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Discussion in 'MacBook Pro' started by shitoyama, Sep 25, 2011.
will increase 4gb ram to 8gb speed up the internet?
Not really, but it will speeds up how many tabs you can open!
More ram doesn't speed up anything it only defers the slow down one experiences when lots and lots of apps are open. With tabs in a browser alone you cannot possible need more than 4 GB. Even if you use loads of tabs activating a bit of HDD cache solves the problem without any significant performance loss as you cannot actively use 100 tabs anyway at the same time.
More RAM only allows you to have more programs open at once without noticing a slowdown, it will not speed up any part of the computer's functions, only delay the time until it bogs down.
internet speed depends on you internet broadband
Will having virus on a macbook causes the internet to slow down?
There are no viruses that currently run on a Mac, so that's nothing to worry about.
Iy might result in a perceived speed up. If you are almost out of RAM and you open a new tab in Safari, the graphics etc on that page will be cached to a virtual file on the HDD rather than RAM resulting in the page displaying slower.
Ram prices being reasonable right now is a good time to add more. It will indeed speed up the overall experience but not speed up your Internet connection. Where you notice it is even when launching the browser, apps etc.
No worries about any viruses, just be wise about malware as Macs get more popular. There's one circulating presently in the form of a PDF. Google to read about it. Easy to avoid as long as you practice careful computing. Macs are especially secure.
Internet bandwidth is not improvable via hardware upgrades, unfortunately.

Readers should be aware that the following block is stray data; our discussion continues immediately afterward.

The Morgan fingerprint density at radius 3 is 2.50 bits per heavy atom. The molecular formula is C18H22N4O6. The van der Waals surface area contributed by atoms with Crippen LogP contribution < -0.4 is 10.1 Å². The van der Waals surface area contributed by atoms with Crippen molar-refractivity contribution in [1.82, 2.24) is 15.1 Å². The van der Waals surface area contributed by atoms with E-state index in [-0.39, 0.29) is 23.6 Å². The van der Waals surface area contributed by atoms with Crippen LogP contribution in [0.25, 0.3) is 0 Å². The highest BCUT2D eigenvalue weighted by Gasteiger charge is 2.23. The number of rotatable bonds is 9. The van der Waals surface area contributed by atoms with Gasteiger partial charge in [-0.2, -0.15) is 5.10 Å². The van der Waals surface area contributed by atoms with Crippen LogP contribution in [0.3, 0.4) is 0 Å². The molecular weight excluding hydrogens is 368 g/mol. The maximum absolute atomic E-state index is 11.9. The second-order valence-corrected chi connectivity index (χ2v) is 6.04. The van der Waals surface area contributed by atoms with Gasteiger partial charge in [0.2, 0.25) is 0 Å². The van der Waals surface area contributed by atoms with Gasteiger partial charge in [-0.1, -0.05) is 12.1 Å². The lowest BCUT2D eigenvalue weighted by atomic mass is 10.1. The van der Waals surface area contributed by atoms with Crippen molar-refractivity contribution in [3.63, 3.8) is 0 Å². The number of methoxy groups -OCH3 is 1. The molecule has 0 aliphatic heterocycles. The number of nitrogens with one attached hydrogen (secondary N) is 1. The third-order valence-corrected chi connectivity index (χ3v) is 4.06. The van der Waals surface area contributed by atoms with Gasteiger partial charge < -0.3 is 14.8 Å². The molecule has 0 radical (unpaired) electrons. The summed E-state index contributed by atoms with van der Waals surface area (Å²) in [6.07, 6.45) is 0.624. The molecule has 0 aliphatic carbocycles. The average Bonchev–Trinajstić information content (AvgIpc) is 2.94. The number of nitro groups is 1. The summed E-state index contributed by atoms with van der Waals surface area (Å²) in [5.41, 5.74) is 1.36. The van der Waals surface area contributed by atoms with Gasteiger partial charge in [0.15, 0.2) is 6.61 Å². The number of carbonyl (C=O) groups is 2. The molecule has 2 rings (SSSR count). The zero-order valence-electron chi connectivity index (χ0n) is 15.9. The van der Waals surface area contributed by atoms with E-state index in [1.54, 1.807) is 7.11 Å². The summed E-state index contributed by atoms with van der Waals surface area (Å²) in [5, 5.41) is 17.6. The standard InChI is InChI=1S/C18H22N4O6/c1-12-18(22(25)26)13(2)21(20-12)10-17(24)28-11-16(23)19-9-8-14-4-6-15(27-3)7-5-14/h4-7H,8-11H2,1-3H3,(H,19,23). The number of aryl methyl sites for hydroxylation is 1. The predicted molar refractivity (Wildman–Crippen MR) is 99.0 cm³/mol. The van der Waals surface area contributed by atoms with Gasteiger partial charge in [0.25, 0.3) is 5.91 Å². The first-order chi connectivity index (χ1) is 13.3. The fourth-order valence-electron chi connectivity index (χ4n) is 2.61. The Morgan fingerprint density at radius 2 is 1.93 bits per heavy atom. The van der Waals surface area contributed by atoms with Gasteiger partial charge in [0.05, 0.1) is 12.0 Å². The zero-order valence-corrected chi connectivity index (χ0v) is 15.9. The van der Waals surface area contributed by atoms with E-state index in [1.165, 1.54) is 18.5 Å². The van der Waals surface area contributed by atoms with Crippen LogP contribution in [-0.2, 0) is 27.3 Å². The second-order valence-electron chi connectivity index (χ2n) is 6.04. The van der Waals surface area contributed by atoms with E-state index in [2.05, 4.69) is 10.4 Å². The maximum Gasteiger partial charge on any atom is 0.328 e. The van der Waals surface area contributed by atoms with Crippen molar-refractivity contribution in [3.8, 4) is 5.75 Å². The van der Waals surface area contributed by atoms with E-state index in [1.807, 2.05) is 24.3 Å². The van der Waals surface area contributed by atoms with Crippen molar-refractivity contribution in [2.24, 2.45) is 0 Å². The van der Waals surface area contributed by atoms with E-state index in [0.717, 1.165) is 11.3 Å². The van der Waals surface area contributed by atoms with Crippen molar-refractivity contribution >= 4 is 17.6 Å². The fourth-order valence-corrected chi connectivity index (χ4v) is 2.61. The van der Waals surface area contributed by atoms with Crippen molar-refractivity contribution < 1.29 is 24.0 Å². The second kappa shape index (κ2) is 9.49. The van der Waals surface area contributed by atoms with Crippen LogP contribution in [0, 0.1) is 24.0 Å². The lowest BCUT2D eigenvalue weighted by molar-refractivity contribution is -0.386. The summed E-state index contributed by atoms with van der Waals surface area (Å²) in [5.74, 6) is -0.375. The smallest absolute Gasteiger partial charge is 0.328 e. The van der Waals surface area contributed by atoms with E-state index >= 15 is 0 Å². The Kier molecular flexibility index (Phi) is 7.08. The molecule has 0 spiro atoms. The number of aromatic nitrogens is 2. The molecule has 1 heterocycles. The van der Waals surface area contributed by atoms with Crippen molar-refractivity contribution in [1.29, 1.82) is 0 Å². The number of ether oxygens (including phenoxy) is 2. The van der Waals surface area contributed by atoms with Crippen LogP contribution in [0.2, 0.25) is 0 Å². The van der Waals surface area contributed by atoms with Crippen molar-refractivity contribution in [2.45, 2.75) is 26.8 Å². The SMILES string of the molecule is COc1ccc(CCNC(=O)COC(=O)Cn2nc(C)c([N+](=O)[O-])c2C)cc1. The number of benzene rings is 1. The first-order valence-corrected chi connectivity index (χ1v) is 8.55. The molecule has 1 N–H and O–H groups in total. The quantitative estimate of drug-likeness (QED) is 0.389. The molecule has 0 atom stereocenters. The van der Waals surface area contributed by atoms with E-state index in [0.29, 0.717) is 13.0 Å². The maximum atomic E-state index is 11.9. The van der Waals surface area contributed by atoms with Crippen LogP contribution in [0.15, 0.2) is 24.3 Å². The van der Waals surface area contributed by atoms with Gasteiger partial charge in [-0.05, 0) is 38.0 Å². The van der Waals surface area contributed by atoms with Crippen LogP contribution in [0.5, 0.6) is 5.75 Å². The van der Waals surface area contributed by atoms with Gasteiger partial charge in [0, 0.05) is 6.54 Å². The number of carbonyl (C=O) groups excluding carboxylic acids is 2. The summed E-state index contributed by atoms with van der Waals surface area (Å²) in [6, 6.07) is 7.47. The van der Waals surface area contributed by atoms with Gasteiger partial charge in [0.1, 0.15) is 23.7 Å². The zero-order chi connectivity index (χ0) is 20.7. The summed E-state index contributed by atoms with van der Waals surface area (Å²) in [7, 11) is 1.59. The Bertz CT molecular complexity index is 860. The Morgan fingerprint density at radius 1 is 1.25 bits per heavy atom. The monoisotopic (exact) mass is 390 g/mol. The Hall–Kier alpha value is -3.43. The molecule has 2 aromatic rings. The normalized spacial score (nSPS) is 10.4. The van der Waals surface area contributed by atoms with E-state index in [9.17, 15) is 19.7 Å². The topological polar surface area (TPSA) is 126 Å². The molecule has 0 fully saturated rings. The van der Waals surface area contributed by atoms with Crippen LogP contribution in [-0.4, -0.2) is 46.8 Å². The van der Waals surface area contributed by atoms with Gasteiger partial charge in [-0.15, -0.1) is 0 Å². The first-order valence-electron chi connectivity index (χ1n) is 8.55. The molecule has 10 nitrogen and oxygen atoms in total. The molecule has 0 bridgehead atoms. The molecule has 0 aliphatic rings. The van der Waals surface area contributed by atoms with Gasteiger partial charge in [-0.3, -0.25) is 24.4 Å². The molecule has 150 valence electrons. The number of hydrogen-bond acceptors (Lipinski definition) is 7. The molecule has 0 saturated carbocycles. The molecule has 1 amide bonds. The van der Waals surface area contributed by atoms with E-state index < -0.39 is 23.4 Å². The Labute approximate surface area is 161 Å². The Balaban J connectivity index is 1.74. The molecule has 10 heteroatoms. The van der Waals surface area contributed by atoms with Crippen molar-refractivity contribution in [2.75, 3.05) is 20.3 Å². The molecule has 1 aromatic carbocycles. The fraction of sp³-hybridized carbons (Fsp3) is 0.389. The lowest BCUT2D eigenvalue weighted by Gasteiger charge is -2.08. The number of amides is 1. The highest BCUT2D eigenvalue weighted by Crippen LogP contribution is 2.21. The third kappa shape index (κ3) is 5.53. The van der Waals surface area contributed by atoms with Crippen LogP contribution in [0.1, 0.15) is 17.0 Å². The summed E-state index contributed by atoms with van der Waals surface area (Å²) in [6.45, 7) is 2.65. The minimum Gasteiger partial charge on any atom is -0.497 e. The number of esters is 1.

The only advantage you'll get is that your browser will run smoother if you are using a lot of apps, perhaps virtualization software.
Open your activity monitor in the utility folder and see where the slow down is.
No viruses exist in the wild that can run on Mac OS X, and there never have been any, since it was released 10 years ago. The handful of trojans that exist can be easily avoided with some basic education, common sense and care in what software you install. Also, Mac OS X Snow Leopard and Lion have anti-malware protection built in, further reducing the need for 3rd party antivirus apps.
Mac Virus/Malware InfoIf your internet connection is slow, it could be a number of things, including an issue with your ISP, your connection, your router, or a problem with a specific site, etc. Try clearing your browser cookies and cache and restarting your browser. You can also turn off any extensions and ad-blockers, to make sure they're not interfering.
If you're experiencing slow performance overall, launch Activity Monitor and change "My Processes" at the top to "All Processes". Then look to see what may be consuming system resources. Also look at the System Memory tab at the bottom of Activity Monitor. If your "page outs" are significant under normal workloads, you may benefit from more RAM. Be aware that the "page outs" are cumulative since your last restart, so to get a true picture, restart your computer and track "page outs" under your normal workload.
I've used both Mac and Windows machines in the last 10 years and both without getting a single virus. Common sense is enough to avoid viruses on Windows as well.
That's not true. While you may not have encountered a virus in your experience, there are Windows viruses in the wild that can infect a user's computer without their knowledge or permission, even if the user is practicing common sense and safe computing.
BS I have used Windows for years, since the days of 3.1 and have NEVER gotten a virus. Smart computer use can avoid a virus on any platform.
Again, just because you haven't gotten one in your particular experience doesn't mean that others can't, since viruses can infect without any action on the part of a user. Being a smart user isn't enough to protect against a true virus in the wild.